- The Public Records section follows the Profile Summary. This will list any existing liens or judgments that have been reported to the credit bureaus, if any. These may include any suits or judgments against a consumer in regards to their failure to make proper payments to a creditor and/or bankruptcies.
- The next area is the Trades/Account Status report which details the balance for all lines of credit (active and inactive). This may include accounts such as mortgages, car loans, credit cards, bank accounts, etc. The account status descriptions include when the account was opened and closed (if no longer active), a monthly payment history, any existing balance, whether the account is/was considered in good standing, etc.
Okay so now we know what we are looking at. How do we go about making a decision? Before we answer this question, it makes sense to evaluate the theory behind credit report evaluation. According to Maxine Sweet from Experian an employment credit report is one tool that an employer should use to evaluate a candidate’s personal responsibility. Sweet says, “A credit report will not automatically tell you that you should or should not hire a candidate. Instead, in simplified terms, it will highlight whether they have paid their bills when they said that they would.”
When asked who should get a credit report Sweet indicated that the most common candidate for a credit report should be someone who is being considered for a position where they will be exposed to financial records, books, etc. and those that will be entrusted with large amounts of money or financial responsibility. However, with proper consent, employers have the right to evaluate credit reports on any candidate. How each candidate manages their own personal finances can be an indicator of how responsible they will be in managing a company’s assets. If an employer is considering several candidates with comparable resumes, their credit management skills can be a distinguishing factor.
I asked Maxine what employers should pay closest attention to on the credit report and she indicated that the Profile Summary was a great place to start. She thinks the most important questions to answer are:
- Does your candidate have public records (liens, judgments, bankruptcies)?
- Do they pay their bills on time?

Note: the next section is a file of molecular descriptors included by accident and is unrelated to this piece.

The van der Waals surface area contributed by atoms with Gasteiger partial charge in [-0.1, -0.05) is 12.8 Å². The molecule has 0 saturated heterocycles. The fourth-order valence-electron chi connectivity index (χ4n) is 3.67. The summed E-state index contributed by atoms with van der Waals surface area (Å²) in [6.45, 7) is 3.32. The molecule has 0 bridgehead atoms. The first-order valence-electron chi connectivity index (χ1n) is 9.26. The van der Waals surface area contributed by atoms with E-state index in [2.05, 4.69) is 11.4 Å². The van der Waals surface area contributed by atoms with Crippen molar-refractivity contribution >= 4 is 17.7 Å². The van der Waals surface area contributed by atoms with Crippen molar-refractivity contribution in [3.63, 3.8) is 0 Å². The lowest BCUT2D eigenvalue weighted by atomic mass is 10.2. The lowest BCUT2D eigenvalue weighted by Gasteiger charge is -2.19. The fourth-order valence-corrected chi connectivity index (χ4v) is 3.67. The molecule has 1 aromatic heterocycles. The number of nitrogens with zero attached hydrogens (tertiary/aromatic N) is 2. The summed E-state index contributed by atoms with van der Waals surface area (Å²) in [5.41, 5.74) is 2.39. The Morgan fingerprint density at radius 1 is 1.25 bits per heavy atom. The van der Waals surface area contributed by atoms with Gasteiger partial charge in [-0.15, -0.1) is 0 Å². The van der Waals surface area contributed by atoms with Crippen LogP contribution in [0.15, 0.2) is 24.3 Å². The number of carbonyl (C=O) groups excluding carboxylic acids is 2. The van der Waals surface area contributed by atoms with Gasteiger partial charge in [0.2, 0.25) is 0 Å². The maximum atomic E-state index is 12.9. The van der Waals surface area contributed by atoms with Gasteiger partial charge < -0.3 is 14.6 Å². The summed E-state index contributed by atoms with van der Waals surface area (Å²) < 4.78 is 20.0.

- Do their monthly payments exceed the salary you intend to offer?
- And have they maxed out their available credit so that they are stressed with excessive financial obligations?
Once you have been able to assess this information, you can evaluate whether they are suitable for employment. In the event of adverse information, some employers choose to discuss some of the concerns with their candidates and ask for explanations.
Lastly, as we discussed earlier, a credit score cannot be used in the hiring decision; however, Sweet indicated that employers can develop their own evaluation system that is applied indiscriminately based on what information is important to them and then use that scoring system consistently across the board.
What tools do EmployeeScreenIQ clients have available to them for further support on credit report-related issues and questions? First and foremost, our Client Relations Department is available to answer any questions by phone or email. For independent research, clients are invited to the “Resources” page of our website www.EmployeeScreen.com. There we have sample reports with explanations of each field found on a credit report. We have a glossary of terms and codes furnished by the credit bureaus as well an FAQ manual. The credit reporting companies have Web sites with extensive education resources for consumers, such as sample consumer reports, answers to frequently asked questions, and advice columns, such as Maxine Sweet’s Ask Max (www.experian.com/ask_max) on the Experian Site.
The bottom line with credit reports is that there are many questions that arise when using them. It is important to know that you are not alone and we invite inquiries when you run into barriers. As always, we will be able to help you review the report and what the information reveals. What we cannot answer is how you should treat the information found or whether your candidate should be hired or disqualified. That decision should be a result of combining all the information gathered throughout your hiring process, and weighing it as a whole against the duties and responsibilities of the position.
Nick Fishman is Chief Marketing Officer, EVP for Cleveland-based EmployeeScreenIQ, a best practices provider of pre-employment screening services throughout the U.S. and worldwide. Nick can be reached at (800) 235-3954 ext. 441 or email@example.com.